That Fall soccer season, I received so much more than I gave. I know for a fact that I was surrounded by sweat and braces, and love. #winning

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The Sheep Connection


Posted by peskypippi | Posted in Advice, Animals, Attitude, Communication, Life Lessons, Love, Relationships | Posted on 22-08-2016

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One of my favorite things at the county fair is to visit all of the farm animals. I say hello to each and every one of them, without leaving any out. Goats. Cows. Rabbits. Chickens. Horses. Bunnies. Ducks. Geese. Pigs. Llamas. Alpacas. Sheep.

The goats look at me longingly and always get lots of lovin’ from me. They have warm eyes, big hearts, joyful spirits, and like to “kid” around. I talk to the bunnies and poke my fingers into the cages to pet their soft fur. They are often shy. I scratch the pigs’ snouts. We could chat for hours. I talk to the llamas and alpacas and they rudely stare back. Sometimes showing me their yellowed teeth. Llamas are assholes. I compliment the chickens and roosters on their beautiful plumage and they are agitated. Some of the horses are sweet, some are aloof. Their stalls have bars: communication barriers. I am especially kind to the cows, especially the beef cows, because I know their lives will end soon.

And then there are the sheep.

I walk into the sheep barn with eagerness. I walk down the rows greeting them with a friendly Baa Ram Eew (giggle) and I reach out to give their fluffy curls a scrunch. I compliment those who are freshly shorn. You sure make beautiful wool! I exclaim.

Each summer, it’s the same. The sheep snub me. Like the llamas, they are assholes. I pick up clean straw to hand-feed them. Like an olive branch offering.

This time, there was a sheep connection!

I met lovely sheep who smiled at me. I talked to them. And they listened. They looked into my eyes. My heart reopened. They invited me to scrunch their wool, so I did. I gently moved their bangs out of their eyes.

I like to make connections with animals and people. If the connections fail, I keep trying. I’m an optimist (sucker) that way.

Animals have personalities like people (or is it the reverse?). I forever encounter people who are kind, thoughtful, funny, loving, honest, and respectful. I also encounter people who are rude, selfish, aloof, condescending, cold, and mean.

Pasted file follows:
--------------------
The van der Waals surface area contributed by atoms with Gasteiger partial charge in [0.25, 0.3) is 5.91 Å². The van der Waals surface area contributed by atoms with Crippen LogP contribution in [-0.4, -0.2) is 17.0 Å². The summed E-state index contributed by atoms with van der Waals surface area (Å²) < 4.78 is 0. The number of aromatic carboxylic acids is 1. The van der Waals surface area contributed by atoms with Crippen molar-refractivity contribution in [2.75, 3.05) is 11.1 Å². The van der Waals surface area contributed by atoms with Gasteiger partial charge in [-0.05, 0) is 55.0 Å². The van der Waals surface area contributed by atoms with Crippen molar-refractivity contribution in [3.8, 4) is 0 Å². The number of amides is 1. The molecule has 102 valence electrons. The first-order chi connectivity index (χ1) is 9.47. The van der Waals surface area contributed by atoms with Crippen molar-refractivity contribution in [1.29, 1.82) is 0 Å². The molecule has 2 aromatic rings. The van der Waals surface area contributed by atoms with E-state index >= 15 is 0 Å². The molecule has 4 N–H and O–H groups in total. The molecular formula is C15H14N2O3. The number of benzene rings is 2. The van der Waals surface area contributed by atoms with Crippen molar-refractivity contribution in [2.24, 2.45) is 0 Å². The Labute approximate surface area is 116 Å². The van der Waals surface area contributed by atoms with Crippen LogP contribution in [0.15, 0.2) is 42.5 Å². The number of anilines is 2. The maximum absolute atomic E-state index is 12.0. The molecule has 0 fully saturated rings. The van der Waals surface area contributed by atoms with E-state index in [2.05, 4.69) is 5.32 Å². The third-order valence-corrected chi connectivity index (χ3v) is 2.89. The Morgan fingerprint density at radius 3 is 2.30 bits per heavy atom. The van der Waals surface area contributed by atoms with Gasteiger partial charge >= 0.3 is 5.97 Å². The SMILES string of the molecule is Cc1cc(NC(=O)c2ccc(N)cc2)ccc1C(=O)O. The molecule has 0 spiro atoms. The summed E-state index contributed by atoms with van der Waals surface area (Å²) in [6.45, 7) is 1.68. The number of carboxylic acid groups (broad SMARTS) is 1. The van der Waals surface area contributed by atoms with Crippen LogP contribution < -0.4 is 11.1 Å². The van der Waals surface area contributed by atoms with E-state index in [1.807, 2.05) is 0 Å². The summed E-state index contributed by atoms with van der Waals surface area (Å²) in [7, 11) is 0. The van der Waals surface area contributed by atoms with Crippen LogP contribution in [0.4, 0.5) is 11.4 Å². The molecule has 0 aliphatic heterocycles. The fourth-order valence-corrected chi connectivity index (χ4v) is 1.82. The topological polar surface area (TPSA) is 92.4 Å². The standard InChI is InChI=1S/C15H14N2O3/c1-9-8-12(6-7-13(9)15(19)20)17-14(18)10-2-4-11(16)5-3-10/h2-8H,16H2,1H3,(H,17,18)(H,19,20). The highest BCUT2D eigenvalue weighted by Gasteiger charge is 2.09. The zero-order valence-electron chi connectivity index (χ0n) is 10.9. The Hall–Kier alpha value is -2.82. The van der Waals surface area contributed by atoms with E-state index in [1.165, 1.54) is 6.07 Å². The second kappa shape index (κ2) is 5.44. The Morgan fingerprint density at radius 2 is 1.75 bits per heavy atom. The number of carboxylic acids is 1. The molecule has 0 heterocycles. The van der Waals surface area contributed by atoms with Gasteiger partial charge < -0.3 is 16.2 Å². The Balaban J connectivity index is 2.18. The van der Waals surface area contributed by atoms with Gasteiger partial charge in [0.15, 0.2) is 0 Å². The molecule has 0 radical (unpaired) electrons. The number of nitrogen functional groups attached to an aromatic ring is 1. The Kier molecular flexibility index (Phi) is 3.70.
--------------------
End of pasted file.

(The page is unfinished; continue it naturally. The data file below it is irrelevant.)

I try to have an open mind and an open heart and be kind and forgiving. But I am often disappointed by people who are condescending, selfish, cold, and mean. Sometimes I wonder:

Is it worth reaching out even if I will be let down? If I do get let down, do I continue to forgive and give another chance?

Next year at the fair, I may skip the llamas. But, I will keep visiting the sheep. As proven this summer, through kindness and forgiveness, I made new friends and they warmed my heart. Renewing my faith in sheepmanity.

Ewe never know when you’ll make a connection.

A photo posted by PeskyPippi (@peskypippi) on

A photo posted by PeskyPippi (@peskypippi) on

Days Like This


Posted by peskypippi | Posted in Childrearing, Children, Communication, Connections, Conversations, Mothering, Parenting | Posted on 17-09-2014

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As a parent, I have learned am learning that it’s not my job to make everything all sunshiny and happy for my children. Because–gasp!–in day-to-day life, not everything is all sunshiny and happy. We learn from bad days, dealing with tough situations and mean people, heartbreak, disappointment, and feeling overwhelmed.

I read an article, Top Mom Stresses and How to Relieve Them, in Family Circle and a mother commented, “My trick is to have compassion for my kids. I remind myself they are little people who have rotten days and bad moods just like I do.”

Yes! In fact, this is what I heard the first week of school: